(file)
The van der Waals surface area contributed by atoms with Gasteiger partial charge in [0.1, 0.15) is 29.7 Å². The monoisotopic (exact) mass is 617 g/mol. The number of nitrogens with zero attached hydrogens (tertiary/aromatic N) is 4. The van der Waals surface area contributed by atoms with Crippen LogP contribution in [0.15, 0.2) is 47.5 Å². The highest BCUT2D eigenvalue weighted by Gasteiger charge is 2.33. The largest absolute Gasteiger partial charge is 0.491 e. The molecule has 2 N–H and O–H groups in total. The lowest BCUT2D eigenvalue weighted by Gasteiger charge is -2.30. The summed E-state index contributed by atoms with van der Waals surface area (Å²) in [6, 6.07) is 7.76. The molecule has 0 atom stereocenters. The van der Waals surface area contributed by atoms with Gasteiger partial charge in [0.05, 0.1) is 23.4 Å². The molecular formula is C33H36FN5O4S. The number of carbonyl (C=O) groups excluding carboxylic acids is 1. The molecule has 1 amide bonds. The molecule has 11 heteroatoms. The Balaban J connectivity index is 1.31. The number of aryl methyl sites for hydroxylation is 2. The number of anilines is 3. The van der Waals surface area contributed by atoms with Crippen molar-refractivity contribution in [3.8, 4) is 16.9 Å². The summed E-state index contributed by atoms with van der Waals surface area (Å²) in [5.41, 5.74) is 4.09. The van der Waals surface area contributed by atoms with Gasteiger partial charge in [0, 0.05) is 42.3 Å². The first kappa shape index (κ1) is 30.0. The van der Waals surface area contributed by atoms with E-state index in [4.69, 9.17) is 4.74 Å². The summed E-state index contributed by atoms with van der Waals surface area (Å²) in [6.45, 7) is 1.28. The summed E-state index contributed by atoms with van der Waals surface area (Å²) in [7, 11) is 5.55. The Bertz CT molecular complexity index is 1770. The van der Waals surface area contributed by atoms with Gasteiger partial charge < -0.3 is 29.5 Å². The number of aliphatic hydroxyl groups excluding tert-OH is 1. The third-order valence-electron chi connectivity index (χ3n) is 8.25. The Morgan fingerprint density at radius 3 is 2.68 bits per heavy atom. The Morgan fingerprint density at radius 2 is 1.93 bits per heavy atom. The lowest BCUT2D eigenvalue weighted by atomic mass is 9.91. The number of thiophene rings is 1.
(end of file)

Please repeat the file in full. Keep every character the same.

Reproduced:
The van der Waals surface area contributed by atoms with Gasteiger partial charge in [0.1, 0.15) is 29.7 Å². The monoisotopic (exact) mass is 617 g/mol. The number of nitrogens with zero attached hydrogens (tertiary/aromatic N) is 4. The van der Waals surface area contributed by atoms with Crippen LogP contribution in [0.15, 0.2) is 47.5 Å². The highest BCUT2D eigenvalue weighted by Gasteiger charge is 2.33. The largest absolute Gasteiger partial charge is 0.491 e. The molecule has 2 N–H and O–H groups in total. The lowest BCUT2D eigenvalue weighted by Gasteiger charge is -2.30. The summed E-state index contributed by atoms with van der Waals surface area (Å²) in [6, 6.07) is 7.76. The molecule has 0 atom stereocenters. The van der Waals surface area contributed by atoms with Gasteiger partial charge in [0.05, 0.1) is 23.4 Å². The molecular formula is C33H36FN5O4S. The number of carbonyl (C=O) groups excluding carboxylic acids is 1. The molecule has 1 amide bonds. The molecule has 11 heteroatoms. The Balaban J connectivity index is 1.31. The number of aryl methyl sites for hydroxylation is 2. The number of anilines is 3. The van der Waals surface area contributed by atoms with Crippen molar-refractivity contribution in [3.8, 4) is 16.9 Å². The summed E-state index contributed by atoms with van der Waals surface area (Å²) in [5.41, 5.74) is 4.09. The van der Waals surface area contributed by atoms with Gasteiger partial charge in [0, 0.05) is 42.3 Å². The first kappa shape index (κ1) is 30.0. The van der Waals surface area contributed by atoms with E-state index in [4.69, 9.17) is 4.74 Å². The summed E-state index contributed by atoms with van der Waals surface area (Å²) in [6.45, 7) is 1.28. The summed E-state index contributed by atoms with van der Waals surface area (Å²) in [7, 11) is 5.55. The Bertz CT molecular complexity index is 1770. The van der Waals surface area contributed by atoms with Gasteiger partial charge < -0.3 is 29.5 Å². The number of aliphatic hydroxyl groups excluding tert-OH is 1. The third-order valence-electron chi connectivity index (χ3n) is 8.25. The Morgan fingerprint density at radius 3 is 2.68 bits per heavy atom. The Morgan fingerprint density at radius 2 is 1.93 bits per heavy atom. The lowest BCUT2D eigenvalue weighted by atomic mass is 9.91. The number of thiophene rings is 1.